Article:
Speak Up When Something Goes Wrong (Resolution from Atlanta Trip Issues)

Feb 10, 2013

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A few people have been curious about what the outcome was in regards to my recent trip back from Atlanta on United where we had documented problems with our upgrades never being processed, and our daughter being told she has to be removed from her FAA approved car seat.  I’m happy to share the outcome, but also want to take this chance to remind others that it really is sometimes worth the extra effort to provide the airline or hotel some feedback when things really don’t work out the way they should.  This is not just because you may get compensated in some way (though you may), but also because it is the only way the company can find out there was a problem.

If you are curious, you can head to this post to read a detailed account of what went wrong on our United flight last week, but the gist was we didn’t get upgrades that were available and we were eligible for as (presumably) the gate agent did not process them, and more importantly we were told we had to remove our daughter from her FAA approved car seat after it was installed on the plane.  As soon as we landed I reached out to @United on Twitter, and then followed up with filling out the formal online form on the United website the next day.

United asked for my contact info via direct message on Twitter and a woman contacted me within a few hours of providing that info.  She seemed truly angry and upset that both events had happened to our family.  She spoke pretty candidly, and I believe her concern was genuine.  In other words, it did not feel like I was talking to a faceless and/or soulless company rep who was just checking us off her “to do” list.  I felt like I was talking to a real person who was proud of their company and wanted her fellow employees to do better (which is exactly what I want from “my” airline).  In addition to assuring me that she was following up with the folks I interacted with in Atlanta to make sure that they were clear on the upgrade and car seat policies, she also provided us with three regional first class upgrades to make up for the upgrades we had earned, but were not given on the flight.

With those three regional first class upgrades we will be able to confirm ourselves into first class ahead of time for a trip and avoid the day-of-departure upgrade drama for that particular flight.  Naturally we will likely use them on a flight that is much longer than Atlanta to Houston.  I’m sure some will say that is overly generous, and some will say that isn’t enough compensation, but I was happy with it.  It was the best way to replace the upgrades we weren’t given that day.  There is no way to fix the car seat issue with any direct compensation, and truthfully that isn’t what I was after.  I just really don’t want another family to have the same experience when flying United (or any other airline for that matter).  Family travel can be challenging enough without unnecessary roadblocks like that thrown in along the way.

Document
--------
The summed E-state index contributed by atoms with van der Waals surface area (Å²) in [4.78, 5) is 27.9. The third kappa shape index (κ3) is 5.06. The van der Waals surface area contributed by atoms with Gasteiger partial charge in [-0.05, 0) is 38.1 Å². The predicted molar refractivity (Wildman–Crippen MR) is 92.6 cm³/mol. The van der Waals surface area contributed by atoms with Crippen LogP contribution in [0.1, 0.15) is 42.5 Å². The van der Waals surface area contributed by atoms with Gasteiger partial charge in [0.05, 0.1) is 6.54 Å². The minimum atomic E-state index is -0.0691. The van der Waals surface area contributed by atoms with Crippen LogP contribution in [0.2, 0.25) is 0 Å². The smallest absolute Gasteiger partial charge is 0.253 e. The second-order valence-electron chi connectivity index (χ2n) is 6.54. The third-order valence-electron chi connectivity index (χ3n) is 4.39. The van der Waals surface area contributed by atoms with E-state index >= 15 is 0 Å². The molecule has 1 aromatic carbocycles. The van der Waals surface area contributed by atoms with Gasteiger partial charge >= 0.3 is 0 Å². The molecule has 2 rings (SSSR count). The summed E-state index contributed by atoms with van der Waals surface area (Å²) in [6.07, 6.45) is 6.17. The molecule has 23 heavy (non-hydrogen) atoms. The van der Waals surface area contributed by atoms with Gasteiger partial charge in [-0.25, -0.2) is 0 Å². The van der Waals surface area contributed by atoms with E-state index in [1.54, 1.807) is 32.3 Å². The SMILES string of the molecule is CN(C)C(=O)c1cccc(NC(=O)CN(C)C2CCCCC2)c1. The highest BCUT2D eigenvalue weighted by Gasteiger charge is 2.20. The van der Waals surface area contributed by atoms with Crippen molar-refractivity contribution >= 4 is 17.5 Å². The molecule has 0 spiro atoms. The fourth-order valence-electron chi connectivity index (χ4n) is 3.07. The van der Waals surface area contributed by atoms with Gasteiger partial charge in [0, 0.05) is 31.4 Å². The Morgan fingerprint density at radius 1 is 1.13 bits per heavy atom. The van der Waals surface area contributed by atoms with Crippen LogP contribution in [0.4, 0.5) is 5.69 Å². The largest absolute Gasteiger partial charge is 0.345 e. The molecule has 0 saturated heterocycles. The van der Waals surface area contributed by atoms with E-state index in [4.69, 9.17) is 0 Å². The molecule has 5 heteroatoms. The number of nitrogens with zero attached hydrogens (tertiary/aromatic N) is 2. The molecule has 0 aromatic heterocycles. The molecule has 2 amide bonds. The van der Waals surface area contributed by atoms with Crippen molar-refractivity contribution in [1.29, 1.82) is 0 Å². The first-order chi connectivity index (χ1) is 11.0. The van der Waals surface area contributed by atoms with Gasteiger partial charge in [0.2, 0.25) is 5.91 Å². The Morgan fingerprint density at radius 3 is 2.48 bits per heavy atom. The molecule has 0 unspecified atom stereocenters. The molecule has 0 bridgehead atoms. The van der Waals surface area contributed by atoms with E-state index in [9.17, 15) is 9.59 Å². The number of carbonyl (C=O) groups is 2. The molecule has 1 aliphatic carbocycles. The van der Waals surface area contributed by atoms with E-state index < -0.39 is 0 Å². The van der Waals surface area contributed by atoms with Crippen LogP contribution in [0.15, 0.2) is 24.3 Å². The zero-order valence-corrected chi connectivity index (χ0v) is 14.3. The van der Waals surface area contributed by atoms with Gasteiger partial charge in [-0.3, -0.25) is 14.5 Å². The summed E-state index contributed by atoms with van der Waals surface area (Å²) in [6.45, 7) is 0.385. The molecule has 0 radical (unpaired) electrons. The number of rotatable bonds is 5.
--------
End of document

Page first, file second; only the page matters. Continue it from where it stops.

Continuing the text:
I know that United reaching out to me quickly and personally may well be related to this blog.  However, you by no means have to be a blogger in order to receive compensation or get the attention of an airline or hotel when things go wrong.  Here are a few links to some airline online feedback forms:


American Airlines


US Airways

Southwest Airlines

Frontier Airlines

It usually takes less than five minutes to let the airline know what went wrong, and it can only help to bring real problems to their attention.  I don’t advocate complaining about every little bump in the road, but the things that really impact your traveling experience deserve to be shared.  Hotels can be a little trickier as you typically need to start by working one on one with the individual property you had an issue with.  If you don’t get resolution there, you can then go to their corporate presence for some additional help.

Have you had success in sharing problems you have encountered during your travels with airlines and hotels?


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